Timmann and Meyer point out that SCD is the most common cause of bone damage like Tutankhamen’s. The deformed blood cells block capillaries, preventing oxygen from reaching bone tissue. Tutankhamen’s parents are thought to be related, boosting the chance that they both carried the sickle-cell gene.People with SCD can still carry the malaria parasite in their blood, despite their increased immunity. In King Tut’s case, such an infection could have triggered a fatal “sickle cell crisis” in which his essential organs were starved of oxygen, Timmann says.
Members of Hawass’s team describe the suggestion as “interesting and plausible” and say that they are “currently investigating”. That would presumably require testing Tutankhamen’s mummy for the presence of the sickle-cell gene. Timmann’s lab has developed a test: given access to the DNA, “we could do it in an hour”, he says. But if that is the line the Egyptians are taking, they are going it alone. Timmann says he contacted them, offering to collaborate, but has received no reply…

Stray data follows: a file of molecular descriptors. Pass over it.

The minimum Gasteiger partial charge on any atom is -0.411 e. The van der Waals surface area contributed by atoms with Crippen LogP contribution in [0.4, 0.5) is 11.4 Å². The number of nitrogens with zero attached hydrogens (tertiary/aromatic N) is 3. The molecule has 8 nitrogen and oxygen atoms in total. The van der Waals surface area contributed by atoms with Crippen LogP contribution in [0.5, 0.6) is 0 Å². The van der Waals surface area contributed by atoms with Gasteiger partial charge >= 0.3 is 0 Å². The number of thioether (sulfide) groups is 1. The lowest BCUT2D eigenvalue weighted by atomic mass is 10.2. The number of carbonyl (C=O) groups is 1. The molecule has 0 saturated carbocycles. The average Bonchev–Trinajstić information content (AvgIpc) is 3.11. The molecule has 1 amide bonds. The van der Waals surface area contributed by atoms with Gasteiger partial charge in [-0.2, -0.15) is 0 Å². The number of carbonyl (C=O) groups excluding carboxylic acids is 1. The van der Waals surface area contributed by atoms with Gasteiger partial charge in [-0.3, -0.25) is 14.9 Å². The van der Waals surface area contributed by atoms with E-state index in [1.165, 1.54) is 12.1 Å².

This could have been a major discovery in Egyptology. But oddly the Egyptian team did not reply. It’s been 9 years now, and nothing has been published about it. If scholars proved that King Tut died of SCD, it could also reinforce what we already know, in order words, the fact that he was a black African man. This type of behaviors is what reinforces our distrust of the Egyptian authorities. Are they hiding something?